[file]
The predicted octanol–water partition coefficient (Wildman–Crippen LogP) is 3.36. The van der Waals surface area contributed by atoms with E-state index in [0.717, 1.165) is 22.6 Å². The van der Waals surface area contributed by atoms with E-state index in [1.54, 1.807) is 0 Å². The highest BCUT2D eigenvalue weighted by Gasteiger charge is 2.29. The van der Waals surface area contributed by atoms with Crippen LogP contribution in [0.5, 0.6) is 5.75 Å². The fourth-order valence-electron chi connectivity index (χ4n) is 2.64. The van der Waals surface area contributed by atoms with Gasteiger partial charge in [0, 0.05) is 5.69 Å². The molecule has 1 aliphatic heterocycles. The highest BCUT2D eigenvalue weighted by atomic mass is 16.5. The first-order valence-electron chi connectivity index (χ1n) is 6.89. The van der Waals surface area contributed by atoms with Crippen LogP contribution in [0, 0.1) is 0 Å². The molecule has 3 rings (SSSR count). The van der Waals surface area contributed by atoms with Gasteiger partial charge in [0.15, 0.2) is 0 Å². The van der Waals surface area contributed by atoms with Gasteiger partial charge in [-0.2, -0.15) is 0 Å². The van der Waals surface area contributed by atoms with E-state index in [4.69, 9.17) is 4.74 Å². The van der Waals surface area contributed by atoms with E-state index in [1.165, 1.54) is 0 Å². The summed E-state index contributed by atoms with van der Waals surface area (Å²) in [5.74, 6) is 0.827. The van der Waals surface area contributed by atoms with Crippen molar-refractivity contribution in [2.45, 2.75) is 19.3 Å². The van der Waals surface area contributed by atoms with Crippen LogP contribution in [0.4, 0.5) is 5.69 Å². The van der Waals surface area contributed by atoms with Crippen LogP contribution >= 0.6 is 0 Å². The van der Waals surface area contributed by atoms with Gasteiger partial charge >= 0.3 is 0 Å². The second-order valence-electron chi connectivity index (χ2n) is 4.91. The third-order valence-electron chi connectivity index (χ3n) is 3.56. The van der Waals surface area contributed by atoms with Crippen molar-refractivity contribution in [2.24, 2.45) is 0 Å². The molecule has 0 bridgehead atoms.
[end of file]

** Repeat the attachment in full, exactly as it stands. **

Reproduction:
The predicted octanol–water partition coefficient (Wildman–Crippen LogP) is 3.36. The van der Waals surface area contributed by atoms with E-state index in [0.717, 1.165) is 22.6 Å². The van der Waals surface area contributed by atoms with E-state index in [1.54, 1.807) is 0 Å². The highest BCUT2D eigenvalue weighted by Gasteiger charge is 2.29. The van der Waals surface area contributed by atoms with Crippen LogP contribution in [0.5, 0.6) is 5.75 Å². The fourth-order valence-electron chi connectivity index (χ4n) is 2.64. The van der Waals surface area contributed by atoms with Gasteiger partial charge in [0, 0.05) is 5.69 Å². The molecule has 1 aliphatic heterocycles. The highest BCUT2D eigenvalue weighted by atomic mass is 16.5. The first-order valence-electron chi connectivity index (χ1n) is 6.89. The van der Waals surface area contributed by atoms with Crippen LogP contribution in [0, 0.1) is 0 Å². The molecule has 3 rings (SSSR count). The van der Waals surface area contributed by atoms with Gasteiger partial charge in [0.15, 0.2) is 0 Å². The van der Waals surface area contributed by atoms with Gasteiger partial charge in [-0.2, -0.15) is 0 Å². The van der Waals surface area contributed by atoms with E-state index in [4.69, 9.17) is 4.74 Å². The van der Waals surface area contributed by atoms with E-state index in [1.165, 1.54) is 0 Å². The summed E-state index contributed by atoms with van der Waals surface area (Å²) in [5.74, 6) is 0.827. The van der Waals surface area contributed by atoms with Crippen molar-refractivity contribution in [2.45, 2.75) is 19.3 Å². The van der Waals surface area contributed by atoms with Crippen LogP contribution in [0.4, 0.5) is 5.69 Å². The van der Waals surface area contributed by atoms with Crippen LogP contribution >= 0.6 is 0 Å². The van der Waals surface area contributed by atoms with Gasteiger partial charge >= 0.3 is 0 Å². The second-order valence-electron chi connectivity index (χ2n) is 4.91. The third-order valence-electron chi connectivity index (χ3n) is 3.56. The van der Waals surface area contributed by atoms with Crippen molar-refractivity contribution in [2.24, 2.45) is 0 Å². The molecule has 0 bridgehead atoms.